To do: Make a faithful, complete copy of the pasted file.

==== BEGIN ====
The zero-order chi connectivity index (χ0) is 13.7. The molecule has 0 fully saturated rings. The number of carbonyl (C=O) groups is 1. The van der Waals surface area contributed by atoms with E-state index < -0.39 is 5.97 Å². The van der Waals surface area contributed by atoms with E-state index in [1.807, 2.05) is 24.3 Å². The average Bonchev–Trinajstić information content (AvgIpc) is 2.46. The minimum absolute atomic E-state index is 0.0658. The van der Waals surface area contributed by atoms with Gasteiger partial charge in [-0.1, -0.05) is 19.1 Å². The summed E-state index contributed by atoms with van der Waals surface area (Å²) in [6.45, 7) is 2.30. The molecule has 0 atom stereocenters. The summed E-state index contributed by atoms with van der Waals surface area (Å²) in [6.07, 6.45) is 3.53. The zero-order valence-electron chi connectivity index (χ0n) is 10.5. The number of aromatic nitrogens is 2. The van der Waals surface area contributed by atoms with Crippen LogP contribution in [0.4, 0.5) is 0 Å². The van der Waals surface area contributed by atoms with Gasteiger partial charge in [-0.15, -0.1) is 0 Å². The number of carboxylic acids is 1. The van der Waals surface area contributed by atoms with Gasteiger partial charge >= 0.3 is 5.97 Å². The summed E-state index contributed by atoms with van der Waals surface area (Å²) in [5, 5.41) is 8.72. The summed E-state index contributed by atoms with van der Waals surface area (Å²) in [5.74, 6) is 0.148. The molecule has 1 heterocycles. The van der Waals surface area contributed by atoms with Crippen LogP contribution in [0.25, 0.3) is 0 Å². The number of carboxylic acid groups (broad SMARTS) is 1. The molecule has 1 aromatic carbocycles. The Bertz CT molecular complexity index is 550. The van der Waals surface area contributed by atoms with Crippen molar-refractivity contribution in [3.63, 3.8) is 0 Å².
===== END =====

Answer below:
The zero-order chi connectivity index (χ0) is 13.7. The molecule has 0 fully saturated rings. The number of carbonyl (C=O) groups is 1. The van der Waals surface area contributed by atoms with E-state index < -0.39 is 5.97 Å². The van der Waals surface area contributed by atoms with E-state index in [1.807, 2.05) is 24.3 Å². The average Bonchev–Trinajstić information content (AvgIpc) is 2.46. The minimum absolute atomic E-state index is 0.0658. The van der Waals surface area contributed by atoms with Gasteiger partial charge in [-0.1, -0.05) is 19.1 Å². The summed E-state index contributed by atoms with van der Waals surface area (Å²) in [6.45, 7) is 2.30. The molecule has 0 atom stereocenters. The summed E-state index contributed by atoms with van der Waals surface area (Å²) in [6.07, 6.45) is 3.53. The zero-order valence-electron chi connectivity index (χ0n) is 10.5. The number of aromatic nitrogens is 2. The van der Waals surface area contributed by atoms with Crippen LogP contribution in [0.4, 0.5) is 0 Å². The van der Waals surface area contributed by atoms with Gasteiger partial charge in [-0.15, -0.1) is 0 Å². The number of carboxylic acids is 1. The van der Waals surface area contributed by atoms with Gasteiger partial charge >= 0.3 is 5.97 Å². The summed E-state index contributed by atoms with van der Waals surface area (Å²) in [5, 5.41) is 8.72. The summed E-state index contributed by atoms with van der Waals surface area (Å²) in [5.74, 6) is 0.148. The molecule has 1 heterocycles. The van der Waals surface area contributed by atoms with Crippen LogP contribution in [0.25, 0.3) is 0 Å². The number of carboxylic acid groups (broad SMARTS) is 1. The molecule has 1 aromatic carbocycles. The Bertz CT molecular complexity index is 550. The van der Waals surface area contributed by atoms with Crippen molar-refractivity contribution in [3.63, 3.8) is 0 Å².